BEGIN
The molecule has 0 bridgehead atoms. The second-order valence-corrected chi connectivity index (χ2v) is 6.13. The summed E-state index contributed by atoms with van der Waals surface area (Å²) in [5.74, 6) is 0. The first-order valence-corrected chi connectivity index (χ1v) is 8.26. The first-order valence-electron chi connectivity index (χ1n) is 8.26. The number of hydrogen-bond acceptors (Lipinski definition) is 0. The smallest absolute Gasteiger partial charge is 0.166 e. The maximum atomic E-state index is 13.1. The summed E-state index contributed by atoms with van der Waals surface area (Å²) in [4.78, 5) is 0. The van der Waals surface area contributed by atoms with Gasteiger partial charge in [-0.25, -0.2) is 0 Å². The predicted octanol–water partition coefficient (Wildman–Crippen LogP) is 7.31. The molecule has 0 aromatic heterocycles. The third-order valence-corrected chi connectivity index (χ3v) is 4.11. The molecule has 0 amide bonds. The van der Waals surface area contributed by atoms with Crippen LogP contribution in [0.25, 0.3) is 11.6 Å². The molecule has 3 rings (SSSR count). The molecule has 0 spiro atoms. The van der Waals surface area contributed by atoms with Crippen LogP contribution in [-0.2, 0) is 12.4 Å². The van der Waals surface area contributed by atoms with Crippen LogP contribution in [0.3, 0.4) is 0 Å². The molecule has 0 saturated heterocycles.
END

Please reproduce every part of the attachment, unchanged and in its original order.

The molecule has 0 bridgehead atoms. The second-order valence-corrected chi connectivity index (χ2v) is 6.13. The summed E-state index contributed by atoms with van der Waals surface area (Å²) in [5.74, 6) is 0. The first-order valence-corrected chi connectivity index (χ1v) is 8.26. The first-order valence-electron chi connectivity index (χ1n) is 8.26. The number of hydrogen-bond acceptors (Lipinski definition) is 0. The smallest absolute Gasteiger partial charge is 0.166 e. The maximum atomic E-state index is 13.1. The summed E-state index contributed by atoms with van der Waals surface area (Å²) in [4.78, 5) is 0. The van der Waals surface area contributed by atoms with Gasteiger partial charge in [-0.25, -0.2) is 0 Å². The predicted octanol–water partition coefficient (Wildman–Crippen LogP) is 7.31. The molecule has 0 aromatic heterocycles. The third-order valence-corrected chi connectivity index (χ3v) is 4.11. The molecule has 0 amide bonds. The van der Waals surface area contributed by atoms with Crippen LogP contribution in [0.25, 0.3) is 11.6 Å². The molecule has 3 rings (SSSR count). The molecule has 0 spiro atoms. The van der Waals surface area contributed by atoms with Crippen LogP contribution in [-0.2, 0) is 12.4 Å². The van der Waals surface area contributed by atoms with Crippen LogP contribution in [0.3, 0.4) is 0 Å². The molecule has 0 saturated heterocycles.